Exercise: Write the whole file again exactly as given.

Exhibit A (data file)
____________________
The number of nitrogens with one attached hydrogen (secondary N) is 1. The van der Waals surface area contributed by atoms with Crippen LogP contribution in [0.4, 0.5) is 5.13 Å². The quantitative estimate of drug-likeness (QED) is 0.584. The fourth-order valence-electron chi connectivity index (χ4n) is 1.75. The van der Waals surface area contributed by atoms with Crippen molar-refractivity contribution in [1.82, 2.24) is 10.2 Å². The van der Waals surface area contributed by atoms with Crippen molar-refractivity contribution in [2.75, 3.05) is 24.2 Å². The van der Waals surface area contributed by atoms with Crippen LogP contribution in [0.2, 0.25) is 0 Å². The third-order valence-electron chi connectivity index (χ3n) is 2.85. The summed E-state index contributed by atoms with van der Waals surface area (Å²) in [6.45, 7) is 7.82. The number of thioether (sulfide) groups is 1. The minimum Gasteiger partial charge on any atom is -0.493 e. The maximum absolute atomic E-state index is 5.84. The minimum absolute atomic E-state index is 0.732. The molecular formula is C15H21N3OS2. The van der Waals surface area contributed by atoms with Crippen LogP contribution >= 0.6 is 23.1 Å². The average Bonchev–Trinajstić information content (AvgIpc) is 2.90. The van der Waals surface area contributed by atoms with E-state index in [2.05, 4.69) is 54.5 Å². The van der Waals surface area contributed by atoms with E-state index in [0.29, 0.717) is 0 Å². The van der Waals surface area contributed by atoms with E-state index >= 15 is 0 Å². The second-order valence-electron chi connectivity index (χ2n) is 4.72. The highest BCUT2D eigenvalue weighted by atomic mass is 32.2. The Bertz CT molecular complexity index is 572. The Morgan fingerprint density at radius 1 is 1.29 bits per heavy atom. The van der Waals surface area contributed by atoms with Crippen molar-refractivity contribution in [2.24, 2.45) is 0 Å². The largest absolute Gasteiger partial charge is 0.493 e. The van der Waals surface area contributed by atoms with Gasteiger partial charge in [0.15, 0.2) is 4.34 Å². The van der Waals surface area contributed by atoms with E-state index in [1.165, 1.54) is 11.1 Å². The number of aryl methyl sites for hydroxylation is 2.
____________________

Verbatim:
The number of nitrogens with one attached hydrogen (secondary N) is 1. The van der Waals surface area contributed by atoms with Crippen LogP contribution in [0.4, 0.5) is 5.13 Å². The quantitative estimate of drug-likeness (QED) is 0.584. The fourth-order valence-electron chi connectivity index (χ4n) is 1.75. The van der Waals surface area contributed by atoms with Crippen molar-refractivity contribution in [1.82, 2.24) is 10.2 Å². The van der Waals surface area contributed by atoms with Crippen molar-refractivity contribution in [2.75, 3.05) is 24.2 Å². The van der Waals surface area contributed by atoms with Crippen LogP contribution in [0.2, 0.25) is 0 Å². The third-order valence-electron chi connectivity index (χ3n) is 2.85. The summed E-state index contributed by atoms with van der Waals surface area (Å²) in [6.45, 7) is 7.82. The number of thioether (sulfide) groups is 1. The minimum Gasteiger partial charge on any atom is -0.493 e. The maximum absolute atomic E-state index is 5.84. The minimum absolute atomic E-state index is 0.732. The molecular formula is C15H21N3OS2. The van der Waals surface area contributed by atoms with Crippen LogP contribution >= 0.6 is 23.1 Å². The average Bonchev–Trinajstić information content (AvgIpc) is 2.90. The van der Waals surface area contributed by atoms with E-state index in [2.05, 4.69) is 54.5 Å². The van der Waals surface area contributed by atoms with E-state index in [0.29, 0.717) is 0 Å². The van der Waals surface area contributed by atoms with E-state index >= 15 is 0 Å². The second-order valence-electron chi connectivity index (χ2n) is 4.72. The highest BCUT2D eigenvalue weighted by atomic mass is 32.2. The Bertz CT molecular complexity index is 572. The Morgan fingerprint density at radius 1 is 1.29 bits per heavy atom. The van der Waals surface area contributed by atoms with Crippen molar-refractivity contribution in [2.24, 2.45) is 0 Å². The largest absolute Gasteiger partial charge is 0.493 e. The van der Waals surface area contributed by atoms with Gasteiger partial charge in [0.15, 0.2) is 4.34 Å². The van der Waals surface area contributed by atoms with E-state index in [1.165, 1.54) is 11.1 Å². The number of aryl methyl sites for hydroxylation is 2.